I'm writing this from an unbelievably contorted position whilst deprived of nicotine and starving to death. Yup. The cat's in a cuddly mood. I shall do my best despite the circumstances, but all complaints about typos should be referred to my feline.
Why, yes, I could move her before she's ready to get up, but it's ever so much easier to type with fingers rather than stubs. And I'm not sure my health insurance would cover reconstructive surgery.
Speaking of health insurance, Cons are really starting to outdo themselves scaremongering about health care reform:
Rep. Paul Broun, a right-wing Republican from Georgia, spoke from the House floor this afternoon, to explore his opposition to a public option in health care reform. He concluded that a public plan would kill Americans.In addition to which, Rep. Broun, a lot of people are already dying, while a million survivors end up facing bankruptcy. Not that Cons have ever let such things as facts intrude upon their glorious little private reality. For instance, Sen. Judd Gregg's thrilled to cite statistics showing more Americans than Brits survive breast cancer. But he's having a hard time facing one small fact inconvenient to his argument:
"...and that's exactly what's going on in Canada and Great Britain today. They don't have the appreciation of life, as we do in our society, evidently. And, um. Dr. Roe, a lot of people are gonna die, this program of 'government option' is being touted as being this panacea, the savior of allowing people to have quality health care at an affordable price -- is gonna kill people."
There are bad arguments, there are blisteringly bad arguments, and then there's the nonsense Paul Broun spews.
In addition to the obvious problem of comparing reform efforts in the U.S. to creating a Canadian/UK system -- that's obviously not what's being proposed -- the argument itself is ridiculous. As the Media Matters Action Network explained, "Besides absurdly stating that the public option will 'kill people,' Rep. Broun's ham-handed transition between the health care systems of Canada, the UK, and the US is mind-boggling because those countries' systems are not a model for US health care reform. And in addition to being wrong about their health care delivery systems, Rep. Broun apparently isn't aware that Canada and Great Britain both enjoy a lower infant mortality rate and longer life expectancy that the United States."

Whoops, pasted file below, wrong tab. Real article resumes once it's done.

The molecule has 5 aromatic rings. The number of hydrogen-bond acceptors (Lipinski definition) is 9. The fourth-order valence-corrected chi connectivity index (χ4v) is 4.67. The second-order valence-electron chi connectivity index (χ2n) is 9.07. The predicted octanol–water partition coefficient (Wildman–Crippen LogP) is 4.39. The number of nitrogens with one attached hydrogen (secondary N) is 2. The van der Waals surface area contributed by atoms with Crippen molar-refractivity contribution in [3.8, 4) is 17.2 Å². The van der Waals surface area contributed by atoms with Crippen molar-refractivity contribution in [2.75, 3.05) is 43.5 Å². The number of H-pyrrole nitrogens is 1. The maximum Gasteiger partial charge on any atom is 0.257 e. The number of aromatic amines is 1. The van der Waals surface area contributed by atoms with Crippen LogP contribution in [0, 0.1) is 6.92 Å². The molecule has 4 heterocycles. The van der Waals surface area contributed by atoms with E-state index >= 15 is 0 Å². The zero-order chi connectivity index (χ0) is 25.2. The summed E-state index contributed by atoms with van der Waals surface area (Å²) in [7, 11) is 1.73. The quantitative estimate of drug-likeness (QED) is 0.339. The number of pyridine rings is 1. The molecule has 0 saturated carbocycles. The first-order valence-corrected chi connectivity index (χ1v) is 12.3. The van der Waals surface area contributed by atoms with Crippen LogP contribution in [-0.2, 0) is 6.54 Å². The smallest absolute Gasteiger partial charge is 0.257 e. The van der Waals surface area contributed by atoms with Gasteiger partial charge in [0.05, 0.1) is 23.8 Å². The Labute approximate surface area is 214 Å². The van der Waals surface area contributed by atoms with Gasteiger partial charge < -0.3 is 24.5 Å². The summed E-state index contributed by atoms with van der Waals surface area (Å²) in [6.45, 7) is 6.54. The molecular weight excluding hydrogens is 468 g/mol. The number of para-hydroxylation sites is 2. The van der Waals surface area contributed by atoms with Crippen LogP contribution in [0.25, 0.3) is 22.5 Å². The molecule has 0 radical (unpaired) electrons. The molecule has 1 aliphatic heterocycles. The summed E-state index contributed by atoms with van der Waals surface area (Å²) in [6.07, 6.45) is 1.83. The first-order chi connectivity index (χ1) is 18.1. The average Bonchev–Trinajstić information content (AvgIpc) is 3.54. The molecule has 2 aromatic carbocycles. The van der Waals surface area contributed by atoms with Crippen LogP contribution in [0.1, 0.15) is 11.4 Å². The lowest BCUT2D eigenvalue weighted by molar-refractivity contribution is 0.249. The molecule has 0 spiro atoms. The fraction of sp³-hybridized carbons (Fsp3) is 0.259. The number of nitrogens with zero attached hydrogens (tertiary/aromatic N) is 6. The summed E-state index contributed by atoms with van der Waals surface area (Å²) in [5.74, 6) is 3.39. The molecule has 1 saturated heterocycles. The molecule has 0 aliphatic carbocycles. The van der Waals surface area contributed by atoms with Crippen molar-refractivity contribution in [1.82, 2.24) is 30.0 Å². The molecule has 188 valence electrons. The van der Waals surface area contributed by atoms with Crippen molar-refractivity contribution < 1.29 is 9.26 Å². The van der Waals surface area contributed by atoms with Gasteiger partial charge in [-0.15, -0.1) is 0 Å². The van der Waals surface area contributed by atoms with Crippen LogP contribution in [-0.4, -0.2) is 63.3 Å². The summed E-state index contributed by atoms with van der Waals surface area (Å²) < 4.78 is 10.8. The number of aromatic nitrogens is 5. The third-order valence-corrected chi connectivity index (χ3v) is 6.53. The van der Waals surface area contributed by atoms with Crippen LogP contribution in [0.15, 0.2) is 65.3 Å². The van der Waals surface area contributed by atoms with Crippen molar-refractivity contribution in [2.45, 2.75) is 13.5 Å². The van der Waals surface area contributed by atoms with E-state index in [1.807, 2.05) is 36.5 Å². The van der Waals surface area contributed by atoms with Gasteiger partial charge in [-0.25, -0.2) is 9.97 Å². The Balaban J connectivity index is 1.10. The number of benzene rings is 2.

Truth hurts, doesn't it? That's probably why Cons avoid it so often.The problem in England is lack of resources devoted to the system. It quite obviously has nothing to do with nationalization.
The Cuban government operates a national health system and assumes fiscal and administrative responsibility for the health care of all its citizens. No private hospitals or clinics are permitted.
Not to be outdone on the health care stupidity front, Rep. Blunt steps up to stick his foot in:
Most of the time, mainstream politicians from both parties are reluctant to publicly criticize programs like Medicare. It's a popular mainstay of American society, providing health care to retirees.
It was interesting, then, to hear Rep. Roy Blunt (R) of Missouri suggest yesterday that Medicare never should have been created in the first place.
"[Y]ou could certainly argue that government should have never have gotten in the health care business, and that might have been the best argument of all, to figure out how people could have had more access to a competitive marketplace.
"Government did get into the health care business in a big way in 1965 with Medicare, and later with Medicaid, and government already distorts the marketplace."
Blunt went on to argue that he'd like to see "people have many more options," just so long as those options are limited to unregulated private insurance companies.
His office later tried to control the damage with this extraordinary statement:
Blunt's office backpedals:Blunt spokesman Rich Chrismer said Blunt wasn’t saying that Washington should have never created those programs. He called that “a stretch, even for the Democrats.”
“Roy Blunt did not say those programs were a mistake," Chrismer said. "He was discussing the current health care debate and discussing his belief that government would be better off organizing health care, as we did with the Medicare prescription drug program, rather than operating health care systems like the Obama-Carnahan health care plan.”
In other words: those programs were a mistake, but since 83% of Americans love Medicare and 74% of Americans love Medicaid, he wants to pretend that's not what he meant.
The truly sad part is, this is just the tip of a gargantuan iceberg of stupidity. Just you wait until health care reform gets closer to passage, when we'll get to see the whole thing. Let us hope the boat giving us the nice close-up view doesn't have Titanic written on the side.
Let's move on to some serious stupid that could impact education for millions of American children. I am, of course, talking about Texas, and the abject idiocy pouring forth in torrents:
The Texas Board of Education has put together a six-member committee to help develop new curriculum standards for social studies classes and textbooks. It's not going well.
The board picked, among others, an evangelical minister named Peter Marshall to help shape the standards, as well as Republican activist David Barton, a pseudo-historian and religious right celebrity who gives speeches about the United States being founded as a "Christian nation."